THERE'S neither a deer or a shed in sight, but the eighth running of the Deer Shed Festival saw it stick to the principles of when it was first staged.

While the sold-out event at Baldersby Park, near Thirsk, attracted some couples and groups of teenagers, it remains overwhelmingly aimed at families.

For a number of the performers, the audience featuring legions of children is a shock, a daunting prospect. Had they been told what to expect by the organisers? Had they not done their research?

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While some appeared to struggle to regain their composure, comedy headliners Hal Cruttenden and John Shuttleworth worked the youngsters into their routines, as well as the crowd's apparent middle class background.

Shuttleworth, kicking off with a song about having two margarines on the go, loves to appear surrounded by chaos and his well-oiled routine fitted like a glove with those packing the tent, in a very civilised, orderly manner.

Amid the top class comedy, any moment, you expect to hear Oliver and Georgiana being asked if they would like to visit the Tibetan cuisine stall or just have another organic gooseberry and cinnamon yoghurt.

Cruttenden said: "If there are any posh people here and you ever get into a scrap, don't try to act tough - stay posh, think Bond villain. If someone in a bar says 'you spilt my pint', reply 'I hardly can. By midnight the world will be mine."

While it would appear the lion's share of the non-fixed costs are ploughed into the various music stages, for many Deer Shed's main attraction isn't really the music.

Acts performing at the smaller venues - generally of a good quality - commanded the attention of their audiences, but many of the main stage performances proved to be simply loud background music while people sat sipping sloe gin prosecco or artisan-crafted cider.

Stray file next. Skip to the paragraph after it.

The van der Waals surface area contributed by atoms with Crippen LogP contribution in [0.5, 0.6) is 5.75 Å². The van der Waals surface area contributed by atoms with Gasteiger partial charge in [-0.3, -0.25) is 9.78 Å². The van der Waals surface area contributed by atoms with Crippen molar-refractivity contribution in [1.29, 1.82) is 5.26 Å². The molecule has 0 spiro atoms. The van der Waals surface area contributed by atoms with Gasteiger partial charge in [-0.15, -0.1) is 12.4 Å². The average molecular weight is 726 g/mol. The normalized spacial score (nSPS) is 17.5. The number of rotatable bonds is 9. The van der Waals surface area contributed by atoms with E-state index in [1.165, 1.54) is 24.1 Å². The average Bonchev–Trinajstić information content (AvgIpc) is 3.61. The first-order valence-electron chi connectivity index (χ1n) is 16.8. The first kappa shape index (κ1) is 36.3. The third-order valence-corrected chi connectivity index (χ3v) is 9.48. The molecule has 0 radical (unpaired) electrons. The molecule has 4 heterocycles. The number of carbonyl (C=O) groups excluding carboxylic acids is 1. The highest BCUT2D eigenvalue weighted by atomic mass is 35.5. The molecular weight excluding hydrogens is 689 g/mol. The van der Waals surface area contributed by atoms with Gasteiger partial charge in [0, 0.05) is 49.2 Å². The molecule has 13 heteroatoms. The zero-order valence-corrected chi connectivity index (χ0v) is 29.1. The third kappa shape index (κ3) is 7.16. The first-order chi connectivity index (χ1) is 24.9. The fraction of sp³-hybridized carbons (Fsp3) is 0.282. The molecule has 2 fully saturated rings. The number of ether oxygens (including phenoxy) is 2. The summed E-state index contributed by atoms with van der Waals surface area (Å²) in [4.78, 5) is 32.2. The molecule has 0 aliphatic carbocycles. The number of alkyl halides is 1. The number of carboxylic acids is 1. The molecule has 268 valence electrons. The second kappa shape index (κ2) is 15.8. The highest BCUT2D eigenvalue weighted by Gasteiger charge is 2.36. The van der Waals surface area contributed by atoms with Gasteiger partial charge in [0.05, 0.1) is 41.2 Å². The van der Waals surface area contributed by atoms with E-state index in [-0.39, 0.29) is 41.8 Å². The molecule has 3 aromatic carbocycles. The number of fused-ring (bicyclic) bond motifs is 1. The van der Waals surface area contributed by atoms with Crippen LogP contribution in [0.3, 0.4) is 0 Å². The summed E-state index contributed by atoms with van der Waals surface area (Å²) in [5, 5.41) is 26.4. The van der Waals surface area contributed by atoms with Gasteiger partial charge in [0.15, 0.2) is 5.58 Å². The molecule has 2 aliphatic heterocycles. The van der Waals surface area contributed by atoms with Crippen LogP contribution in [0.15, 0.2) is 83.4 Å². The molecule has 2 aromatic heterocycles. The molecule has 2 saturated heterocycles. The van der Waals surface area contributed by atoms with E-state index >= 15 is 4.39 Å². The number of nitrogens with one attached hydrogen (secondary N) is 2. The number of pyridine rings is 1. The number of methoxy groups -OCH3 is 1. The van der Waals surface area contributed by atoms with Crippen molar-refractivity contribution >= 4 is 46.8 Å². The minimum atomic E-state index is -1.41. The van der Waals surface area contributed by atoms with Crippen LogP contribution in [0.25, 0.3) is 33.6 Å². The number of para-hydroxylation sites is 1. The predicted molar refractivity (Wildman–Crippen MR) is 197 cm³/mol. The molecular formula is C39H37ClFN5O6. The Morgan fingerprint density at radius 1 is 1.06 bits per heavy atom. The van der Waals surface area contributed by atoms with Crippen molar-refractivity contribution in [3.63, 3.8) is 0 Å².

Enter King Creosote and Ibibio Sound Machine. Both had the Deer Shed sussed. The acts contrasted - one featured a three-piece string section and the other a three-piece brass section - but a sea of revellers with their arms in the air suddenly appeared as they rolled out a series of upbeat and party-style songs. The energetic performances were just what Oliver and Georgiana's homeopathic doctor father ordered. Ahead of performance poet Kate Tempest's rain-hit headline slot, some in the audience questioned why Ibibio hadn't been handed the climax to the Saturday night.

It's really the spectrum of children's activities on offer that sets Deer Shed apart. Children are enthralled making fairy houses and dream-catchers in the craft section while others faces show glee as they get to investigate the properties of slime in the science tent.

This years's festival was themed Wilderwild, where the organisers encouraged those attending to “leave behind the trappings of modern life”.

As festival-goers were faced with the reality of muddy paths, one trapping of modern life - green wellies - came to the fore as people trooped through the grounds of Queen Mary's private school to the Wilderwild area, a wooded glade next to Baldersby Park featuring 32 activities, ranging from pyrography (the art of decorating wood) to a theatrical production.

Clearly, organisers give huge attention to detail, including providing more toilets per head than other festivals. The result is tangible. Oliver, Georgiana and their parents have a memorable and thoroughly enjoyable weekend.